ST. PAUL — Even now, a year later, the stories about corrections officer Joseph Gomm keep coming.
Gomm, who was killed by an inmate at the Stillwater prison on July 18, 2018, once went to a grocery store and bought enough meat to fill the freezer of a fellow corrections officer in need, said Audrey Cone, his younger sister.
His co-worker was “going through a divorce and couldn’t afford to feed his family a Christmas dinner,” she said. “So Joe went out and bought this guy a whole bunch of meat. … Joe said, ‘Either you take it or I’m going to put it in your car, but you need to feed your family.’ ”
At 1 p.m. Thursday, July 18, the Minnesota Department of Corrections will host a “Ceremony of Remembrance” to honor Gomm, a 16-year veteran of the department. The ceremony, which is open to the public, will be held near the flagpole on the lawn of the historic warden’s house at 970 Pickett St. in Bayport, just across the street from the prison.
Gomm moved to Minnesota from Bucksport, Maine, about 18 years ago, following his sister and brother-in-law, Angela and David Wood, and his mother, Gloria Gomm. Cone followed about six years ago; she and her husband, Chris, live in St. Francis.
Family members from Maine will be in town to attend the ceremony, which will be led by DOC Chaplain Marty Shanahan. A moment of silence will be held, and a bench and rock monument in honor of Gomm will be unveiled.
“It’s going to be hard for all of us,” said Audrey Cone, 44, who works for the state of Minnesota. “We take it day by day. Every day is different.”
Cone said the family visits Gomm’s grave at Roselawn Cemetery in Roseville on every major holiday.
“The funeral wasn’t the end of it,” she said. “It was actually just the beginning for us, as a family, because we had to go through his house, his car, all the financial stuff."
“It’s been quite the roller-coaster ride,” added Chris Cone, 51, a service manager for a laser manufacturer. “It’s not going to end anytime soon. It’s been extremely hard on the family.”
Waiting for the trial
Gomm, 45, was attacked and killed while working in the prison’s industry building. Inmate Edward Muhammad Johnson, 43, who was serving a 29-year term for killing his girlfriend in 2002, has been charged with murder in connection with the crime.
Johnson is scheduled to appear at 1:30 p.m. Friday in Washington County District Court in Stillwater; his trial is slated to begin Sept. 9.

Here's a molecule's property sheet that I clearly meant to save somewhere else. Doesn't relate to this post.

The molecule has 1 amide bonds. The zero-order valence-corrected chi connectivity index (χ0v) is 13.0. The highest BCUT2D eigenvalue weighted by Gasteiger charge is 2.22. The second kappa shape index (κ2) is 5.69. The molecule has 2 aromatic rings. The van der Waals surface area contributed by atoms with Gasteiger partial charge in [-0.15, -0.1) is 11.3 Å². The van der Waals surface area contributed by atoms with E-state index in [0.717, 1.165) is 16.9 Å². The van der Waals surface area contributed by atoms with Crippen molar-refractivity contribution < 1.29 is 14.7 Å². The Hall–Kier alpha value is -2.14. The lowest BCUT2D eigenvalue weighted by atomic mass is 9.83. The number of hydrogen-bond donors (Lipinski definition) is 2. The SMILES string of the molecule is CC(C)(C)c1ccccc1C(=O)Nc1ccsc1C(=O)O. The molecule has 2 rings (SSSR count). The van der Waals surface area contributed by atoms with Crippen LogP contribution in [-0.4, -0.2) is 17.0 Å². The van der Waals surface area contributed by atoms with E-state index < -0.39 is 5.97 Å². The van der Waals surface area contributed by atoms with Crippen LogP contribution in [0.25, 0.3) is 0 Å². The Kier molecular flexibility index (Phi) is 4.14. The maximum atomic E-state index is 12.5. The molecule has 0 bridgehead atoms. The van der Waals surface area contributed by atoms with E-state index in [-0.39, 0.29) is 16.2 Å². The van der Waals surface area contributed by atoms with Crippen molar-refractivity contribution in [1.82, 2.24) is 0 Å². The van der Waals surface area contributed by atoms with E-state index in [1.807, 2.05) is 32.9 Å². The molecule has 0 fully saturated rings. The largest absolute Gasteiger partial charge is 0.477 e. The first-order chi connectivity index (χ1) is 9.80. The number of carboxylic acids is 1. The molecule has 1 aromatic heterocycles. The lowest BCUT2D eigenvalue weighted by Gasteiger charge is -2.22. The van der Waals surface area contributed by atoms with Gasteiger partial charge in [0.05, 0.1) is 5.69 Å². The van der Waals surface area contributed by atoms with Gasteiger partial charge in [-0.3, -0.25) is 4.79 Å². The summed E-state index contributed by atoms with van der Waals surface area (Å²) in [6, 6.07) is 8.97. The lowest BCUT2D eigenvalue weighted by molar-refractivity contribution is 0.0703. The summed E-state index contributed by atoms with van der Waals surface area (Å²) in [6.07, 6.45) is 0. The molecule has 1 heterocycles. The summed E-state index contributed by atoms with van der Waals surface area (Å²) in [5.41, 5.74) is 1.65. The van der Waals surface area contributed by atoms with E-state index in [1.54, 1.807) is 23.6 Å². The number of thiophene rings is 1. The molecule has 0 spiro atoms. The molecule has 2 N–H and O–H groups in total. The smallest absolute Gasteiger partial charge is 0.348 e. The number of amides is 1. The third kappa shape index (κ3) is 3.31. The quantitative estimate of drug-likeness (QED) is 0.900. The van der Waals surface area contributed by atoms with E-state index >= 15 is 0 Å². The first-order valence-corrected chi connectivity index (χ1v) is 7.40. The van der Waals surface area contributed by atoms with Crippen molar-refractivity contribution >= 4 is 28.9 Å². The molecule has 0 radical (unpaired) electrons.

That date can’t come soon enough, Audrey Cone said.
“It doesn’t change the outcome,” she said. “It’s not bringing Joe back. (But) the quicker it goes, the better, so we can get closure and heal.”
Family' goal: Never again
The family is pushing for a life sentence for Johnson — the maximum available under state law.
“Ultimately, the justice for Joe for us as a family … is for this to never happen again,” Chris Cone said. “That would be the ultimate justice. And him to never be forgotten.”
On Aug. 1, about 6 miles of Minnesota Highway 95 between Interstate 94 in Lakeland and Minnesota 36 in Oak Park Heights will be renamed “Corrections Officer Joseph Gomm Memorial Highway.” “That was a very nice gesture on the state’s part,” Chris Cone said. “We really appreciate that.”
Said Audrey Cone: “For Joe to have touched so many lives and people that don’t know him, never knew him … it’s been very overwhelming. He will never be forgotten.”
Mike Padden, the attorney representing Gomm’s heirs, said the family is working to “ensure that a tragedy like this doesn’t happen again.”
Gomm “is the poster person for … making it clear that you need heroes like this to watch over the convicted,” according to Padden. “Every single moment they’re in these facilities, with these types of people, they’re at risk.”
Gomm’s death “really conveyed to the public the risks that these men and women face,” Padden said. “Sometimes it takes a tragedy to make things change.”
Attacks on staff decreasing
Changes are already occurring, according to DOC officials. There were 156 discipline convictions for assaults on prison staff in the 12-month period ending June 30, a 17 percent drop from the 188 assault convictions logged the year before.
“It’s trending in the right direction,” said Commissioner Paul Schnell, who took over the department in January. “We’re making progress, but we have a lot of work still to do.”
Gomm’s death impacted corrections officers “in terms of reconsideration or recommitment to safety protocols and practices and watching out for one another and really thinking through the things we do,” he said. “That does make a big difference, and we are realizing the benefit of that.”
Recruiting and hiring more staff also has become a priority. The department is working on becoming more competitive with wages and expediting the hiring process by “doing more hiring more at the correctional facility level,” he said. “That’s making a big difference in the numbers of people we’ve been able to attract and get hired.”
Would body cameras help?
One other change under consideration: the addition of body cameras.
“They would provide better information about what’s happening and, ultimately, we think it could have an impact in terms of behavior,” Schnell said.
Schnell said he is working to make sure DOC staff “feel more supported."
“We want this to never happen again,” he said. “The challenge is that while there are a lot of things we can do to bolster safety and security … we also have to acknowledge that there is no guaranteeing, 100 percent, the safety of people who do this work.”
“There is no simple one answer,” he said. “It’s not cameras, but cameras are a part of it. It’s not increased staffing, but increased staffing is a part of it. It’s all of these things together that makes a difference.”